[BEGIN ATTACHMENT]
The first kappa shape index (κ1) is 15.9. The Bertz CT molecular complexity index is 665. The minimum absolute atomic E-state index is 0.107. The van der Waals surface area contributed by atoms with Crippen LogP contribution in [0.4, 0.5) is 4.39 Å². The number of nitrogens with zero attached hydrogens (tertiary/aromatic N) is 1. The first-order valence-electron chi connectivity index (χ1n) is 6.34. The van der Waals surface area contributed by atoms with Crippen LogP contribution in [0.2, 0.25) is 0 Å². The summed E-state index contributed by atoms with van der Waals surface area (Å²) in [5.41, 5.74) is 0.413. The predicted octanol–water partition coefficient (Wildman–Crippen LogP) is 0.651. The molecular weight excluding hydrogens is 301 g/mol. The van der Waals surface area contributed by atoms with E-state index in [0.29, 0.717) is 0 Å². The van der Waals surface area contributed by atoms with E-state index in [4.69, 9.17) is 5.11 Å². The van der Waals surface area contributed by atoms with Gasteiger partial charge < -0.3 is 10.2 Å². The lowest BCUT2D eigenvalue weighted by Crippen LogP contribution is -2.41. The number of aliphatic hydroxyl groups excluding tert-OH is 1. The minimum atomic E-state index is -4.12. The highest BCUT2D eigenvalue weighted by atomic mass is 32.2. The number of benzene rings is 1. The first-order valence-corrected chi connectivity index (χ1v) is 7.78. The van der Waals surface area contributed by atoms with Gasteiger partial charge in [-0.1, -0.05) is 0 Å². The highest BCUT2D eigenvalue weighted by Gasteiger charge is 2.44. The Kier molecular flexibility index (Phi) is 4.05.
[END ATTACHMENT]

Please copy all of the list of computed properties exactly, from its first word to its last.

The first kappa shape index (κ1) is 15.9. The Bertz CT molecular complexity index is 665. The minimum absolute atomic E-state index is 0.107. The van der Waals surface area contributed by atoms with Crippen LogP contribution in [0.4, 0.5) is 4.39 Å². The number of nitrogens with zero attached hydrogens (tertiary/aromatic N) is 1. The first-order valence-electron chi connectivity index (χ1n) is 6.34. The van der Waals surface area contributed by atoms with Crippen LogP contribution in [0.2, 0.25) is 0 Å². The summed E-state index contributed by atoms with van der Waals surface area (Å²) in [5.41, 5.74) is 0.413. The predicted octanol–water partition coefficient (Wildman–Crippen LogP) is 0.651. The molecular weight excluding hydrogens is 301 g/mol. The van der Waals surface area contributed by atoms with E-state index in [0.29, 0.717) is 0 Å². The van der Waals surface area contributed by atoms with E-state index in [4.69, 9.17) is 5.11 Å². The van der Waals surface area contributed by atoms with Gasteiger partial charge < -0.3 is 10.2 Å². The lowest BCUT2D eigenvalue weighted by Crippen LogP contribution is -2.41. The number of aliphatic hydroxyl groups excluding tert-OH is 1. The minimum atomic E-state index is -4.12. The highest BCUT2D eigenvalue weighted by atomic mass is 32.2. The number of benzene rings is 1. The first-order valence-corrected chi connectivity index (χ1v) is 7.78. The van der Waals surface area contributed by atoms with Gasteiger partial charge in [-0.1, -0.05) is 0 Å². The highest BCUT2D eigenvalue weighted by Gasteiger charge is 2.44. The Kier molecular flexibility index (Phi) is 4.05.